In 1655, Dutchman Christiaan Huygens discovered Titan, the largest moon of Saturn. One decade later, Italian Giovanni Cassini discovered a gap, the Cassini gap, in the ring around Saturn and four more moons. On October 15, 1997, Huygens and Cassini departed to Saturn together. There is nothing amazing here: “Cassini-Huygens” was the name given to a special probe meant to explore Saturn and its surroundings. NASA, the joint European and separate Italian space agencies invested over $3,000,000,000 in this project. In July 2004, the spacecraft finally reached the Saturn system. And then it split into two parts in December. Huygens, i.e., part of the complex, went to Titan, which is natural for a discoverer, while Cassini became an orbital station, the first artificial satellite of Saturn. The natural 62 moons are clearly not enough for Earth’s mankind – they do not help explore the celestial body. However, it is necessary to explore it: the current state of Titan is close to the state of the Earth as of about four billion years ago when life was emerging on our planet.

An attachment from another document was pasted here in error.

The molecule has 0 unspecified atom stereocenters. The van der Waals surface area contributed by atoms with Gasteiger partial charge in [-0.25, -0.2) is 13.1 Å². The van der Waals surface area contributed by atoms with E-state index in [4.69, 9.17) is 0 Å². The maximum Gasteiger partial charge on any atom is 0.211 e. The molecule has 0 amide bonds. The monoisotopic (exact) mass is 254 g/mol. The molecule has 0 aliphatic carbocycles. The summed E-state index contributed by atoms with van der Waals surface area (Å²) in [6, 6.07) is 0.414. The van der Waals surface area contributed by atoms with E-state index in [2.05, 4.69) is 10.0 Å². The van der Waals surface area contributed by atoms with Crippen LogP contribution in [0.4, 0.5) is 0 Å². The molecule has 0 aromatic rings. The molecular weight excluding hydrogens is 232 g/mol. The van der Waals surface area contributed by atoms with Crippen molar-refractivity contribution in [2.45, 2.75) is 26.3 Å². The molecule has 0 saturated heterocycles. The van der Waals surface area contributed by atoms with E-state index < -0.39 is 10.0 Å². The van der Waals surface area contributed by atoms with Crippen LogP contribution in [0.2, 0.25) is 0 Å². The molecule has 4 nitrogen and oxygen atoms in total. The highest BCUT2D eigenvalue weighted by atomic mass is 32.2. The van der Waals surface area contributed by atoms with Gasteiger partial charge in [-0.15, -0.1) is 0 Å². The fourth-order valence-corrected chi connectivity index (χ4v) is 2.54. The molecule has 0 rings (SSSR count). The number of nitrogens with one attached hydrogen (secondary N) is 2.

On October 15, 1997, the Cassini-Huygens spacecraft was launched